Found photos offer look at Charles Lindbergh in San Diego before his famous solo flight

They’ve been hiding in storage for 90 years: rare, never-before-published photographic images of Charles Lindbergh on his way to becoming Charles Lindbergh.

It’s April 28, 1927. In three weeks, Lindbergh would make the first nonstop airplane flight across the Atlantic Ocean, 3,610 miles in 33 hours from New York to Paris. The feat won a $25,000 prize and turned him into one of the most famous and admired people on Earth.

But on this day, he was in San Diego, a little-known mail pilot with an experimental plane he called the Spirit of St. Louis. It had been custom-built here by Ryan Airlines in just 60 days. Lindbergh, 25, climbed into the tiny cockpit and prepared to fly the wood, cloth and metal contraption for the very first time.


“What a beautiful machine it is, resting there on the field in front of the hangar, trim and slender, gleaming in its silver coat,” Lindbergh would later write. “All our ideas, all our calculations, all our hopes lie there before me, waiting to undergo the acid test of flight. For me, it seems to contain the whole future of aviation.”

He was at a dirt airfield called Dutch Flats, where the Midway Post Office would one day be built. Some Ryan employees were there to watch. And so was Harry Bishop, chief photographer for the San Diego Union and Evening Tribune.

One of Bishop’s images — the plane coming in for a landing, Mission Hills in the background — ran on the front page of the next day’s Union. The accompanying story said that the monoplane flew “with the speed and grace of a sparrow” and that Lindbergh was pleased with the 30-minute tryout.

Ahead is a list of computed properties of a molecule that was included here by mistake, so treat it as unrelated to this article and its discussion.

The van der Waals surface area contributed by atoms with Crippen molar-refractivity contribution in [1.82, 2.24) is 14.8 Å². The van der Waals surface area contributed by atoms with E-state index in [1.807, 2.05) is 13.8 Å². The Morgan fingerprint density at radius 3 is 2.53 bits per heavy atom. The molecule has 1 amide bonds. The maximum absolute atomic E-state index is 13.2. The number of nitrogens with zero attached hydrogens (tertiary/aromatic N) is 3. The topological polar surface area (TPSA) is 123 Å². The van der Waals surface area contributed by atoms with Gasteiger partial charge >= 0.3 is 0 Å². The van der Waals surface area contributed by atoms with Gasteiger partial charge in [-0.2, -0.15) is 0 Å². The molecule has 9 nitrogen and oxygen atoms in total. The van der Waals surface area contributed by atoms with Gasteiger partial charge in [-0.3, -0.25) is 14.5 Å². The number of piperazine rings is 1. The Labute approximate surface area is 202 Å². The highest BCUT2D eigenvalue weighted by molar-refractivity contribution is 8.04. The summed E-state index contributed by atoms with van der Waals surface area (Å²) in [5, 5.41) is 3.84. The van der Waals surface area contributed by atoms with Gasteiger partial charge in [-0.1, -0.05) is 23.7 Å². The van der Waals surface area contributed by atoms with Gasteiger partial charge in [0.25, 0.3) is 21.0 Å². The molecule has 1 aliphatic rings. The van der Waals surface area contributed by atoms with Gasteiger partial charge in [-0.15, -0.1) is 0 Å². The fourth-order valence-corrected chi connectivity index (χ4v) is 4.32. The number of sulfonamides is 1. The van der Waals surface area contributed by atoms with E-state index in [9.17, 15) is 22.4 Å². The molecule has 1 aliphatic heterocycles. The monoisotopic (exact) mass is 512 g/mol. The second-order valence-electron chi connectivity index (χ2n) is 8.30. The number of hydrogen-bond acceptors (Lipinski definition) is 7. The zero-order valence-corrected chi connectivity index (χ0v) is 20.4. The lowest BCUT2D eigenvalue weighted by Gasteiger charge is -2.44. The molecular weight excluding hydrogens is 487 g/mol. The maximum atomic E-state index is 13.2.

Bishop took at least eight other photos that day, and it appears that only one of them — of the plane at rest — may have been published. Among the unseen others, one picture shows a crew member grabbing for the propeller to start the engine. One shows the plane in a steep climb. Two show people running toward the plane after it lands.


“They’re terrific photos,” said Robert van der Linden, a curator at the Smithsonian Institution’s National Air and Space Museum in Washington, D.C., where Lindbergh’s plane is one of the main attractions. “I’ve only seen one or two others taken at Dutch Flats [during the first test flight], so these help bring what happened there to life. It’s exciting to see them.”

Mark Aldrich, a longtime volunteer archivist at the San Diego Air & Space Museum in Balboa Park, said the pictures are “a before-view of magic about to happen,” likening them to “the instant before Armstrong steps on the moon, the second before the flag was raised by U.S. Marines on Mt. Suribachi, the calm in the field as Lincoln ascended the stage to read the Gettysburg Address.”

After the test flight, Lindbergh stayed in San Diego, working with Ryan designer Donald Hall on modifications to the plane. He flew it almost two dozen more times, checking the speed, the handling, the weight of heavy fuel loads. On May 10, 1927, shortly before 4 p.m., he took off from North Island and flew overnight to St. Louis. A day later, he flew on to New York.